American Hopes for Canadian Military Leadership in Haiti Likely to Be Dashed
OTTAWA — When President Biden and Prime Minister Justin Trudeau of Canada meet on Friday, one thorny topic likely to be on the table will be a worsening humanitarian crisis in Haiti, where criminal gangs have unleashed waves of violence and now control much of the capital.
The increasingly dire conditions, including a national police force that lacks the personnel or the weapons to take on the gangs, have spurred the country’s government to plead for outside military forces to restore order, an extraordinary move for a country with a traumatic history of foreign intervention.
Fearing that the chaos in Haiti will send Haitians in larger numbers to the United States, President Biden is trying to rally a multinational force without having to commit American troops.
Mr. Trudeau initially showed some support for the idea, but it now appears unlikely that he will offer to lead any such intervention during his discussions with Mr. Biden, as the U.S. administration hopes.
Before the president’s visit to the Canadian capital, Ottawa — his first as president — Canadian officials tried to deflect questions about using the country’s military to quell the violence, instead focusing on actions Canada had already taken to help Haiti.
Mr. Trudeau has already made clear his view that a large influx of foreign troops is not the answer to bringing stability to Haiti, where the assassination of the president three years ago plunged the country into terror and disorder.
“Outside intervention, as we’ve done in the past, hasn’t worked to create long-term stability for Haiti, so we are now working closely with partners on the ground to enable the Haitian national police and other institutions to stabilize the country,” Mr. Trudeau told reporters last week.
In February, Canada pledged just over 22 million Canadian dollars (about $16 million) for protection of Haitian women and girls as well as hygiene and food programs in Haiti. Ships from the Royal Canadian Navy have been gathering intelligence off the Haitian coast for “security assistance,” the government said, and Canada is sending additional armored vehicles to the country. It has also contributed to a United Nations fund intended to shore up Haiti’s embattled police force.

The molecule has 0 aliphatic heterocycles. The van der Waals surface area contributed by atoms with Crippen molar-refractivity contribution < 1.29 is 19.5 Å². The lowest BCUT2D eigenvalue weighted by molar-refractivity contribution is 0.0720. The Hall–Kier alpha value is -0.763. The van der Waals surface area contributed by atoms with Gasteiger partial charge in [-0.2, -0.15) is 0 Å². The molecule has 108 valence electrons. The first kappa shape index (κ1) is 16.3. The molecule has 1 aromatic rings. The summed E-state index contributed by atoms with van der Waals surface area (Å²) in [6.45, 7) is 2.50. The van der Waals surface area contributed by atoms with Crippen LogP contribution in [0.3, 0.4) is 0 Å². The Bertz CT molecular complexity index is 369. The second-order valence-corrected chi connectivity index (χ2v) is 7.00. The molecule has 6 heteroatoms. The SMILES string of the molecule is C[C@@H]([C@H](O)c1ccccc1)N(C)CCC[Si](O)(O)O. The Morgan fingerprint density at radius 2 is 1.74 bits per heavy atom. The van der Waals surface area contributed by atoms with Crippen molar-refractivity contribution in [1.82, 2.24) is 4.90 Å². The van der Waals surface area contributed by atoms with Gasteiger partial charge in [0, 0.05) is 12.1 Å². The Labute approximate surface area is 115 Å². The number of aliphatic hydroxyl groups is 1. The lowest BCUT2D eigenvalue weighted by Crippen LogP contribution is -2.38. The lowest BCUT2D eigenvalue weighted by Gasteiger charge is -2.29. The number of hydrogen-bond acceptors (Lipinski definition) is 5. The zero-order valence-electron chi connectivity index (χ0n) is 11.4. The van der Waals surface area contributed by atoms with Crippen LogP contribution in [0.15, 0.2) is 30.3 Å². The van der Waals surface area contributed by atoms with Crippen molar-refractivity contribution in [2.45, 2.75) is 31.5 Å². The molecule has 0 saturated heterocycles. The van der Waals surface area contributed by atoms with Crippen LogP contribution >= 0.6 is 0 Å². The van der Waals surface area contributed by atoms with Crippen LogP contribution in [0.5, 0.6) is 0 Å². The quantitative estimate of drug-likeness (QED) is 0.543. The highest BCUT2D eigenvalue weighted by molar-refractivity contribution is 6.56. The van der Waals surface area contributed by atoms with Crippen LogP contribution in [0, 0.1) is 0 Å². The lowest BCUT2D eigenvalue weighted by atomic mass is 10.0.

Canada has also imposed sanctions on top Haitian politicians, including a former president, who are believed to have ties to gangs that are terrorizing the Caribbean island nation.
Last fall, Canada sent a team of experts to Haiti to determine the most effective way to tackle the crisis. They were followed by Bob Rae, Canada’s ambassador to the United Nations, who was pessimistic about the country’s future, suggesting that any large military intervention was likely to fail.
“We have to admit there’s been a history of what I would call large-scale military interventions that have not worked,” Mr. Rae told a Canadian newspaper.
Haiti’s acting prime minister, Ariel Henry, was not elected and is widely viewed as ineffective. Political opponents have criticized his request for outside intervention as an effort to shore up his claim to power.
Also dampening Canada’s enthusiasm for a major military role is what officials have described as the depleted state of its armed forces.
Canada’s top military commander, Wayne Eyre, told Reuters last month that NATO commitments in Latvia, Lithuania and Estonia as well as support for Ukraine, including training, had stretched the armed forces to their limit. A series of sexual abuse and sexual assault cases involving high-ranking officers have also left the forces struggling to recruit members.
Deploying troops to Haiti under those circumstances would be “challenging,” he said.
“My concern is just our capacity,” Mr. Eyre added. “There’s only so much to go around.”
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